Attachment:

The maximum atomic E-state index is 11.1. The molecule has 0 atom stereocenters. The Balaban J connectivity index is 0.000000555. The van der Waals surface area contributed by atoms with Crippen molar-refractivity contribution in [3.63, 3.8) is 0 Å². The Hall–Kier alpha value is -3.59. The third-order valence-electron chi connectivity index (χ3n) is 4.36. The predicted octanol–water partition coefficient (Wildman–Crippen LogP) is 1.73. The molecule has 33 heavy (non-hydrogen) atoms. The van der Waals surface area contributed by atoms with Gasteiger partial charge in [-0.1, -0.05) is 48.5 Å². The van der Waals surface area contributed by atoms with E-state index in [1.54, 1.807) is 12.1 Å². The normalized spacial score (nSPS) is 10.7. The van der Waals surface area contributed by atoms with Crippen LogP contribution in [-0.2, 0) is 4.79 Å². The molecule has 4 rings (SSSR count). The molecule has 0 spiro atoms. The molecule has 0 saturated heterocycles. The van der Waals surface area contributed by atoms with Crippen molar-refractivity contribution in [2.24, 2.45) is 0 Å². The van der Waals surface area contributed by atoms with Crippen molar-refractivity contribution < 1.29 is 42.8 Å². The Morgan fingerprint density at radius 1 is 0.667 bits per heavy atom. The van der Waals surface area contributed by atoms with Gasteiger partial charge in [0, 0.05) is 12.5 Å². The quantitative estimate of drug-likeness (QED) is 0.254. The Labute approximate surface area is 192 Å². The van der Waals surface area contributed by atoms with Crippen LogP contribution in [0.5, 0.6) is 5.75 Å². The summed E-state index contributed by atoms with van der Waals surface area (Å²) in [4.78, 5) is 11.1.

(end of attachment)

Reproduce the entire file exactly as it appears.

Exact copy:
The maximum atomic E-state index is 11.1. The molecule has 0 atom stereocenters. The Balaban J connectivity index is 0.000000555. The van der Waals surface area contributed by atoms with Crippen molar-refractivity contribution in [3.63, 3.8) is 0 Å². The Hall–Kier alpha value is -3.59. The third-order valence-electron chi connectivity index (χ3n) is 4.36. The predicted octanol–water partition coefficient (Wildman–Crippen LogP) is 1.73. The molecule has 33 heavy (non-hydrogen) atoms. The van der Waals surface area contributed by atoms with Gasteiger partial charge in [-0.1, -0.05) is 48.5 Å². The van der Waals surface area contributed by atoms with E-state index in [1.54, 1.807) is 12.1 Å². The normalized spacial score (nSPS) is 10.7. The van der Waals surface area contributed by atoms with Crippen LogP contribution in [-0.2, 0) is 4.79 Å². The molecule has 4 rings (SSSR count). The molecule has 0 spiro atoms. The molecule has 0 saturated heterocycles. The van der Waals surface area contributed by atoms with Crippen molar-refractivity contribution in [2.24, 2.45) is 0 Å². The van der Waals surface area contributed by atoms with Crippen molar-refractivity contribution < 1.29 is 42.8 Å². The Morgan fingerprint density at radius 1 is 0.667 bits per heavy atom. The van der Waals surface area contributed by atoms with Gasteiger partial charge in [0, 0.05) is 12.5 Å². The quantitative estimate of drug-likeness (QED) is 0.254. The Labute approximate surface area is 192 Å². The van der Waals surface area contributed by atoms with Crippen LogP contribution in [0.5, 0.6) is 5.75 Å². The summed E-state index contributed by atoms with van der Waals surface area (Å²) in [4.78, 5) is 11.1.